Everyone is familiar with the story of Victor Frankenstein and his monstrous creation, be it from reading the actual source material of Mary Shelley’s classic novel or the countless adaptations and variations on film.
But we have only gotten half the story. Thankfully, Dave Zeltserman gives us a much-needed perspective: that of one Friedrich Hoffmannn. If that name is not familiar, it’s because most people know him by his other name: the monster. And MONSTER is a reimagining of the Frankenstein mythos.
The book opens with a brief prologue with Hoffmann dispelling what Victor Frankenstein related to that ship’s captain all those years ago. Then we are dropped into the story, with the creature first opening his eyes and unsure of where he is — perhaps in some sort of purgatory. (If only he knew the horror that was to come.)
Hoffmann gives a brief rundown of events that lead to his fate of being jailed and tortured to death, and now wants revenge. We follow the creature as he encounters groups of varying degrees — not to spoil anything for readers — with it all building to the showdown between the creature and creator. Once there, the truly evil plot that Frankenstein has been working on with his compatriot, the Marquis de Sade, is revealed.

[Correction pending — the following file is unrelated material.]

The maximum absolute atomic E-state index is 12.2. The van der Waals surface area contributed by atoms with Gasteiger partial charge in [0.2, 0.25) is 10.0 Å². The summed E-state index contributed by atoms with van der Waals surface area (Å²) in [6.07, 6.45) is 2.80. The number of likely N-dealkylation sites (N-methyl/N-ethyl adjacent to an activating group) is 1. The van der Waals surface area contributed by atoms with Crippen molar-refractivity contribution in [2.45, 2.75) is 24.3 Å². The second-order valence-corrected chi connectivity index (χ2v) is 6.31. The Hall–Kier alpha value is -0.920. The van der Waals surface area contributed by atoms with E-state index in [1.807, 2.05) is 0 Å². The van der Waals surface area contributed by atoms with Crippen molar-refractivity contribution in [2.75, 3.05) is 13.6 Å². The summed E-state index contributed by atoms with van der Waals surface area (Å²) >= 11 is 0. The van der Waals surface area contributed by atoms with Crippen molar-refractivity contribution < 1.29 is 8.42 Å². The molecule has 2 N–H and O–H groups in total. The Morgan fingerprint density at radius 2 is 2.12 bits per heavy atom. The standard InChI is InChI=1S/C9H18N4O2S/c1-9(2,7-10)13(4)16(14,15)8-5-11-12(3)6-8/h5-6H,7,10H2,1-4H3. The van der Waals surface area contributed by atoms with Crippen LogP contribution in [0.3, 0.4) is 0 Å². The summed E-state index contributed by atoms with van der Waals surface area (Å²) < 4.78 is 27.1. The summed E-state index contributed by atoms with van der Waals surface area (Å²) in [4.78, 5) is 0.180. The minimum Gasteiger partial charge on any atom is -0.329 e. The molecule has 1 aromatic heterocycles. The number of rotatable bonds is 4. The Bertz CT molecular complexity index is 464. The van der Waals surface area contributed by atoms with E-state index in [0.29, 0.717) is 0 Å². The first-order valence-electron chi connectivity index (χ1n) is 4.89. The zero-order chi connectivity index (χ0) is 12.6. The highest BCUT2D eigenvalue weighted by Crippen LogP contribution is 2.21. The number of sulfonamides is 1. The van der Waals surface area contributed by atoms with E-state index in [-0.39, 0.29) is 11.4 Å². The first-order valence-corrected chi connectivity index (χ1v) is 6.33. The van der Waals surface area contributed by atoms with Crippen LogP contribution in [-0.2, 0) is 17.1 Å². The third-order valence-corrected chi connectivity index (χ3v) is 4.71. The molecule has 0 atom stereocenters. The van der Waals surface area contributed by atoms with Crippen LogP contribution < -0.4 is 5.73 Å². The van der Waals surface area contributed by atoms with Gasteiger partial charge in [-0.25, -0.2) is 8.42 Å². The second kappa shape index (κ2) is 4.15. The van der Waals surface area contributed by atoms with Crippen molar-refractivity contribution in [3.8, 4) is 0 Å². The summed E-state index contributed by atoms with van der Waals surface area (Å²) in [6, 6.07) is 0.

MONSTER is Gothic horror that pulls no punches — a brutal ride through a hellish tale. You’re not only rooting for Hoffmann throughout, but wish you could jump into the pages and take a few swings at some of the characters. The final portion explains why the creature finally decided to explain his side of the story.
Zeltserman has really outdone himself with this novel. For those only familiar with his modern crime writing, you’re in for a shock. This one is sure to win over a whole new audience of readers, as well as challenge some big-time horror authors to up their games.
So run out or click the link below for what is likely one of the best books of 2012, and probably one of Zeltserman’s very best, which is saying something considering how hard it must be for him to top what’s come before. —Bruce Grossman